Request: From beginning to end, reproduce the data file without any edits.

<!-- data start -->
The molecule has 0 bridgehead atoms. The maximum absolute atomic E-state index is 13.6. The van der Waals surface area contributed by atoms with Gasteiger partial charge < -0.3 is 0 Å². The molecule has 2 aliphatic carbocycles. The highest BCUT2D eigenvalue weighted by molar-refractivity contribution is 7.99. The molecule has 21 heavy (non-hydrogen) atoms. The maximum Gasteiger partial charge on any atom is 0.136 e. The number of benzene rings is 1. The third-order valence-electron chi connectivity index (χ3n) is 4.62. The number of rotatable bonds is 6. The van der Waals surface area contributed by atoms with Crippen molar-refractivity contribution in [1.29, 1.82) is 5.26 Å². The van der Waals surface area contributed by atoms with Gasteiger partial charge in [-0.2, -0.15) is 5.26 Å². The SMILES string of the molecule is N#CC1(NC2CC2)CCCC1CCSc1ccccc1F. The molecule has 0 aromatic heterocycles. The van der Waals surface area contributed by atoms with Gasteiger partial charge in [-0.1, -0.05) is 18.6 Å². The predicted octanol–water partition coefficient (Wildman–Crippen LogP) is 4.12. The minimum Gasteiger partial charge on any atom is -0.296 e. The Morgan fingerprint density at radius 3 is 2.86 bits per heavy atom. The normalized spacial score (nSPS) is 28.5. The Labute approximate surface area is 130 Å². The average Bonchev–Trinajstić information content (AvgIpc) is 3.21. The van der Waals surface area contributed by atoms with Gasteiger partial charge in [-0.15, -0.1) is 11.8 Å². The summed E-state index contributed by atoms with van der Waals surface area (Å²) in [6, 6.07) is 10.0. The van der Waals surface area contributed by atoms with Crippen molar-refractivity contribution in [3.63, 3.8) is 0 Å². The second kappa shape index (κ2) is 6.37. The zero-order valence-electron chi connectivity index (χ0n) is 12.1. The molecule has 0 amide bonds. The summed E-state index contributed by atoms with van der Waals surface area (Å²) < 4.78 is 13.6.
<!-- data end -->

The molecule has 0 bridgehead atoms. The maximum absolute atomic E-state index is 13.6. The van der Waals surface area contributed by atoms with Gasteiger partial charge < -0.3 is 0 Å². The molecule has 2 aliphatic carbocycles. The highest BCUT2D eigenvalue weighted by molar-refractivity contribution is 7.99. The molecule has 21 heavy (non-hydrogen) atoms. The maximum Gasteiger partial charge on any atom is 0.136 e. The number of benzene rings is 1. The third-order valence-electron chi connectivity index (χ3n) is 4.62. The number of rotatable bonds is 6. The van der Waals surface area contributed by atoms with Crippen molar-refractivity contribution in [1.29, 1.82) is 5.26 Å². The van der Waals surface area contributed by atoms with Gasteiger partial charge in [-0.2, -0.15) is 5.26 Å². The SMILES string of the molecule is N#CC1(NC2CC2)CCCC1CCSc1ccccc1F. The molecule has 0 aromatic heterocycles. The van der Waals surface area contributed by atoms with Gasteiger partial charge in [-0.1, -0.05) is 18.6 Å². The predicted octanol–water partition coefficient (Wildman–Crippen LogP) is 4.12. The minimum Gasteiger partial charge on any atom is -0.296 e. The Morgan fingerprint density at radius 3 is 2.86 bits per heavy atom. The normalized spacial score (nSPS) is 28.5. The Labute approximate surface area is 130 Å². The average Bonchev–Trinajstić information content (AvgIpc) is 3.21. The van der Waals surface area contributed by atoms with Gasteiger partial charge in [-0.15, -0.1) is 11.8 Å². The summed E-state index contributed by atoms with van der Waals surface area (Å²) in [6, 6.07) is 10.0. The van der Waals surface area contributed by atoms with Crippen molar-refractivity contribution in [3.63, 3.8) is 0 Å². The second kappa shape index (κ2) is 6.37. The zero-order valence-electron chi connectivity index (χ0n) is 12.1. The molecule has 0 amide bonds. The summed E-state index contributed by atoms with van der Waals surface area (Å²) < 4.78 is 13.6.